Welcome to Mercy
A trend in horror this year involves family. When you look at some of the big horror films released this year, the horror of families, particularly when it comes to mothers and their kids, emerges as a trend. Look at the parental nightmares of Hereditary and Pyewacket, where the horror of motherhood is examined. The loss of parents and its effect on children, evidenced in Tigers Are Not Afraid. The inability of parents unable to protect their children from the world, as in The Witch in the Window and Summer of ‘84. Obviously, there’s something on the mind’s of filmmakers right now. Into this comes Welcome to Mercy and it kind of crosses all of these boundaries by focusing on the sins of the parents and how those sins are passed down to the children.
Madaline (Kristen Ruhlin) is a single mother who has returned to her native country of Latvia with her young daughter Willow (Sophia Massa) because her father is bed-ridden and dying. It’s quickly established that Madaline is estranged from her parents, as her mother looks very displeased when she shows up at the house. In fact, she appears to not want anything to do with Madaline or her kid as the old woman even tells her to walk a few kilometers to the nearest hotel, in the dead of winter night.
Eventually, she relents. But there’s something off about Madaline’s parents. Her father is behind lock and key, bed-ridden. Her mother, after showing them to a room, mumbles a curse at the father and sleeps in a chair outside his room, keys in lap. The next morning, a creepy looking priest named Father Josef (Juris Strenga) shows up to give her father his last rites. But something happens to Madaline, she gets yanked across the room, pulling her daughter with her. And then the tops of her feet split open in an unsettling display of the stigmata.
When Madaline awakens, she learns that in her frenzied state she attacked her daughter, who is bruised and nursing a black eye. Willow won’t come near Madaline and while Father Josef thinks the stigmata is a blessing, it seems to Madaline to be more of a curse. Josef manages to convince Madaline to go get some help from a local convent, in order to solve the issue and maybe get back her daughter’s trust. But, of course the convent isn’t what it first seems and maybe this blessing truly is something more horrific.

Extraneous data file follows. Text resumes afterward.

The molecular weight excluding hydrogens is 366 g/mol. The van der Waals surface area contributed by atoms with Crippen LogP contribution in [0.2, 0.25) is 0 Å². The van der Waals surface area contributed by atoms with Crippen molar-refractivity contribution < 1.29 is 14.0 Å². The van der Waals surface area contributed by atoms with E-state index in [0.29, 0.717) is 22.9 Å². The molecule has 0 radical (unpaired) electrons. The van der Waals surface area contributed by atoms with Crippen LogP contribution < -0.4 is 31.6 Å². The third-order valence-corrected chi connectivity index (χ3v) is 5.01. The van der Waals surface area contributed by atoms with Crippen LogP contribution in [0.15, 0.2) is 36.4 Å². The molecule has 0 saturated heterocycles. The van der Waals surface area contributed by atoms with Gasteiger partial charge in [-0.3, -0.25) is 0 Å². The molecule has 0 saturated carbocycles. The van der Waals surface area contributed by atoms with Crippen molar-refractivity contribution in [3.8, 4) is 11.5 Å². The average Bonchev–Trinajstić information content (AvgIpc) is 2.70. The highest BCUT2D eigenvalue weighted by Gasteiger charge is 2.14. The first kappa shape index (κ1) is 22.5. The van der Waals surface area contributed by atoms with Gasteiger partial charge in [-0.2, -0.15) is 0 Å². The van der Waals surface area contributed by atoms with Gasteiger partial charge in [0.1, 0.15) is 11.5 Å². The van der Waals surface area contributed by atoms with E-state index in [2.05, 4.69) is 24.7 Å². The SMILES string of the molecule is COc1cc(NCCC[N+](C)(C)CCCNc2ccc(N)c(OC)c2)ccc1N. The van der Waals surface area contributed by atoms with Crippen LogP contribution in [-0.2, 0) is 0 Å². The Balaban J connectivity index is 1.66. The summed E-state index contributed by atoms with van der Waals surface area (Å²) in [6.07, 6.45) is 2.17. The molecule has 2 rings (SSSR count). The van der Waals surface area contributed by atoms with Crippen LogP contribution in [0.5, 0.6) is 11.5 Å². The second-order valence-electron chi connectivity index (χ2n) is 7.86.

Welcome to Mercy was filmed in Latvia because of a joint venture with their Latvian partners Forma Pro, and it actually works to the film’s favor. The locations are bleak and winter-tossed. It adds to the gothic nature of the film. The script was written by the star Kristen Ruhlin and it offers an interesting take on demonic possession. The thing that really stood out to me was how the story focused completely on the victim.
When you look at movies like The Exorcism of Emily Rose, The Exorcist or…virtually any other possession story, you see stories about the priests. The themes of those films are more about a priest’s struggle with faith, more than they are about the person being possessed. So Ruhlin’s story is immediately more engaging and unique in that regard. The way the story twists and ultimately ends up revealing what’s really going on is interesting and original. Unfortunately, the pacing is a little slow. Yes, it’s a slow burn horror, but there seems to be a lack of actual conflict throughout most of it, on first glance. At the convent, Madeline doesn’t seem to really be getting much worse, outside of a few little sequences.
The most interesting part of the story deals with Madaline and her new convent friend August (Lily Newmark). August ingratiates herself into Madaline’s life and helps her get the lay of the land. There’s a bell tower, for instance, that August warns Madaline from entering. And she warns Madaline to not trust Mother Superior (Eileen Davies). Their friendship is interesting and an instrumental part of the narrative. I wish it had been more fully explored, though.
Ultimately, the most interesting aspect of the movie is info-dumped towards the end. The third act is full of exposition, detailing Madaline’s childhood and hinting at the drama that would eventually unfold. I really enjoyed parts of Welcome to Mercy and loved its focus on Madaline instead of using her possession as a narrative device for a male character’s growth. Thematically rich, but a little messy, I think fans of possession films will find something unique and new in this story.
Welcome to Mercy is in select theatres and is available on VOD.